OK, I think I understand impedance in speakers, but I'm confused because it seems the situation in headphones and speakers is different. I'm probably just looking at things a bit backward though.... In headphones, a lower impedance requires less power to drive them, so low impedance phones are normally used with portable audio to maximise battery life, right? In speakers, a lower impedance requires MORE power to drive them.

It's to do with ohm's law etc. I can't explain it fully, but when the impedance drops very low for example when a deep bass note is played loud you'll need more current from the amp. Try asking in the hi-fi forum or google for a more detailed answer.

Ohms Law V= I x R Volts= Current x Resistance. So if we had a 4 ohm amp which is 100 watt shall we say and then powering 1, 4 ohm speaker, the 4 ohm speaker will be louder because the amp can power it, so full 100 watts being used there will be 100 watts going to speaker. So if we plugged a 8 ohm speaker to the 4 ohm amp there will only be 50 watts being played because of the extra resistance. It will sound quieter because the speaker needs more current for it to be powered. High Impedance/Low Current Flow Low Impedance/High Current Flow

I'm still confused. When I plug my 85 ohm headphones into my MP3 player, I need to turn the volume up higher to achieve the same loudness as I do with my 24 ohm headphones. Thus, my 24 ohm headphones are easier to drive, right? When I plugged my hifi amp into a set of 4 ohm speakers, I needed to turn the volume up more to achieve the same loudness as I did with my 8 ohm speakers. So, with headphones, I get louder music with a lower impedance, but the reverse seems true with speakers an an amp. EDIT - Ah, unless my confusion lies with the fact my amp (a NAD C320) has impedance detection of some sort... So lower impedance = easier to drive and louder, right?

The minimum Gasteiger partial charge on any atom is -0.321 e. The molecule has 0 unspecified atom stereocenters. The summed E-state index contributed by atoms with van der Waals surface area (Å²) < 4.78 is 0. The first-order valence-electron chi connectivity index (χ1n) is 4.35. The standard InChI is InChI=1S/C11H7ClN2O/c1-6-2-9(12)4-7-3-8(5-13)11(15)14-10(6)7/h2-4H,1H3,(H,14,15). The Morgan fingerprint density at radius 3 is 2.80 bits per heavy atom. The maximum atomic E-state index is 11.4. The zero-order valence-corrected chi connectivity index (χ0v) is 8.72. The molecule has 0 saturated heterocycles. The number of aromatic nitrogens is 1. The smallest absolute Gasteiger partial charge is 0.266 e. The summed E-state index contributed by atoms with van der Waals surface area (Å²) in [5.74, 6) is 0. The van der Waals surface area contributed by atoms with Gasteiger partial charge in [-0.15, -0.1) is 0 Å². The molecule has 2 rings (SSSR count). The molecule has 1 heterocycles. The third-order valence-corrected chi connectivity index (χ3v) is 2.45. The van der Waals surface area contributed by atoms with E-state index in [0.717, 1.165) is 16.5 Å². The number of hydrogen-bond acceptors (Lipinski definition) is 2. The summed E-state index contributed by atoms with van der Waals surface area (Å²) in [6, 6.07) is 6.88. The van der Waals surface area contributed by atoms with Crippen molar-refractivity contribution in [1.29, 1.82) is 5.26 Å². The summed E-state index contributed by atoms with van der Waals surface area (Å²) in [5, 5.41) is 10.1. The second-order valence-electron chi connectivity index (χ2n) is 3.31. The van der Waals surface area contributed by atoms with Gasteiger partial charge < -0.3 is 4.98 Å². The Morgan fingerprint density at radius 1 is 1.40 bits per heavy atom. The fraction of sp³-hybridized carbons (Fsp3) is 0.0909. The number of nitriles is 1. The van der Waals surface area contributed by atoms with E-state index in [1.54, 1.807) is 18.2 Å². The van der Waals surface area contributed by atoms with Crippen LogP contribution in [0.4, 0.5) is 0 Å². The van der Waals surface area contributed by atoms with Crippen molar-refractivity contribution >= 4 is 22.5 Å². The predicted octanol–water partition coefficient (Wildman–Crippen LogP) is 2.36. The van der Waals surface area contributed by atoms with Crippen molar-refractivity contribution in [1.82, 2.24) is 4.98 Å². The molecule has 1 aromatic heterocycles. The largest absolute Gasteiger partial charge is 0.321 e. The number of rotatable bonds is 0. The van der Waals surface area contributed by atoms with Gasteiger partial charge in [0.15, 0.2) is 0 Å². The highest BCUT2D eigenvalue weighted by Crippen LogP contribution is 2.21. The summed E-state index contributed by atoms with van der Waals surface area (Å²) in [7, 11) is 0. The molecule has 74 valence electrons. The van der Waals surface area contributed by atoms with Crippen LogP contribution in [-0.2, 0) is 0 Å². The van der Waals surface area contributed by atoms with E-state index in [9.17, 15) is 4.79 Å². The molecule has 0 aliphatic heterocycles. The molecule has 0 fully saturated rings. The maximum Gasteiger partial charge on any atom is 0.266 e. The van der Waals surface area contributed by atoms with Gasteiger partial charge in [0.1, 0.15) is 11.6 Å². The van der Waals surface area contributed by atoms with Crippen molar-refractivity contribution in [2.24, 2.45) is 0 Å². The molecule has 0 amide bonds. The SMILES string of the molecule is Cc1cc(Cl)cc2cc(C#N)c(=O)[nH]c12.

A lower impedance speaker is easier to drive for an amplifer. In some cases, it's *too* easy for the amp to drive, thus creating much more heat than would normally be expected, which can damage the internal components and/or power supply if the amp wasn't designed with that impedance load in mind.

OK, I guess I'm just confused because I need to turn the volume knob on the NAD higher when it's connected to 4 ohm speakers, which I guess makes sense if it needs to supply more current. Just confused me how my mp3 player needs to be on, say 20 (out of 25) to drive my 85 ohm Sennheisers vs. 16 to drive my 24 ohm Sonys.

It says • 2 x 40 Watts continuous into 8ohms • 90 Watts dynamic power into 8ohms • 125 Watts dynamic power into 4 ohms • 160 Watts dynamic power into 2ohms • Impedance Sensing Circuitry (ISC) I've used it to drive 4 ohm speakers, which I assume is OK, especially if I don't play my music very loudly.

It also depends on the sensitivity of your speakers. I have a pair of Wharfedales that are 91dB/w at 1 metre, which are 8 ohms. If you had a pair of speakers that were 94 dB/W (always at 1 metre...), it would take the same power for them both to achieve the same volume (3dB increase, double the power ).

Mine are Celestion F20's - 89 dB, 8 ohms The pair I tried (lucky bugger who owns them!) were Dynaudio Audience 62's - 86 dB, 4 ohms

Weird, your amp should put more power into them, and they should be easier to drive at the same time.

Celestion's are nice ive got two B18 1000's very mean, 20 years old in fact, older than me! Sound ace though, cant beat a classic.

Its v for volts, and having matching impedances on source and load gives maximum power transfer according to the maximum power transfer theory.

Your right, i am getting mixed up with wavelength formula. C = F x Lambda(half life sign) This is finding out how long a wavelength is. Velocity = Frequency x Lambda Lets say a 20hz sine wave, will be 17.2 metres long. Velocity 344m/s (speed of sound at 20*c with no wind) 344m/s / 20hz = 17.2 metres long etc. I do sound engineering at college and get mixed up with loads of formulas, there also absorbtion coefficient of a room. RT60 = 0.161 x V/A But thats for another time very long comlicated equation.